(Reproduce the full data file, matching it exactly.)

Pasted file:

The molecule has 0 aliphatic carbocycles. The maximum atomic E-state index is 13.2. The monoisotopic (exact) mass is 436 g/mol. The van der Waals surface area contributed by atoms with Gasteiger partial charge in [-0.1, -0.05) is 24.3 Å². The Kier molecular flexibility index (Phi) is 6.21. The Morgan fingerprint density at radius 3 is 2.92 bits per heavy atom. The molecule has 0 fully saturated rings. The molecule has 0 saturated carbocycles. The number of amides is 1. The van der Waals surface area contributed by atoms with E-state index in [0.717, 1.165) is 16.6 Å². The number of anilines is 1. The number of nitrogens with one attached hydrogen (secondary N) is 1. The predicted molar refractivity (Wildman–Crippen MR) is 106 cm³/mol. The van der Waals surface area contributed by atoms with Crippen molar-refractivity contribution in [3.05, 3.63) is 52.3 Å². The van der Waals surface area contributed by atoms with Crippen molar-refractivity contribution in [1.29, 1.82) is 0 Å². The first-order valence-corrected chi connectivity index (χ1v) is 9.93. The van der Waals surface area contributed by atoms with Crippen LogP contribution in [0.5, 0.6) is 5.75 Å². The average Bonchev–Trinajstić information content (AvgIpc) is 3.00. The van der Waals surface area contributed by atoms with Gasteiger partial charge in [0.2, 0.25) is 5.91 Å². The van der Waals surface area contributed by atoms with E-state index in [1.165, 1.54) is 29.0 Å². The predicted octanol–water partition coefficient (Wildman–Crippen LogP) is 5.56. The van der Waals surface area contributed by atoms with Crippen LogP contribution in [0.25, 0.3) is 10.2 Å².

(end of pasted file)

The molecule has 0 aliphatic carbocycles. The maximum atomic E-state index is 13.2. The monoisotopic (exact) mass is 436 g/mol. The van der Waals surface area contributed by atoms with Gasteiger partial charge in [-0.1, -0.05) is 24.3 Å². The Kier molecular flexibility index (Phi) is 6.21. The Morgan fingerprint density at radius 3 is 2.92 bits per heavy atom. The molecule has 0 fully saturated rings. The molecule has 0 saturated carbocycles. The number of amides is 1. The van der Waals surface area contributed by atoms with E-state index in [0.717, 1.165) is 16.6 Å². The number of anilines is 1. The number of nitrogens with one attached hydrogen (secondary N) is 1. The predicted molar refractivity (Wildman–Crippen MR) is 106 cm³/mol. The van der Waals surface area contributed by atoms with Crippen molar-refractivity contribution in [3.05, 3.63) is 52.3 Å². The van der Waals surface area contributed by atoms with Crippen molar-refractivity contribution in [1.29, 1.82) is 0 Å². The first-order valence-corrected chi connectivity index (χ1v) is 9.93. The van der Waals surface area contributed by atoms with Crippen LogP contribution in [0.5, 0.6) is 5.75 Å². The average Bonchev–Trinajstić information content (AvgIpc) is 3.00. The van der Waals surface area contributed by atoms with Gasteiger partial charge in [0.2, 0.25) is 5.91 Å². The van der Waals surface area contributed by atoms with E-state index in [1.165, 1.54) is 29.0 Å². The predicted octanol–water partition coefficient (Wildman–Crippen LogP) is 5.56. The van der Waals surface area contributed by atoms with Crippen LogP contribution in [0.25, 0.3) is 10.2 Å².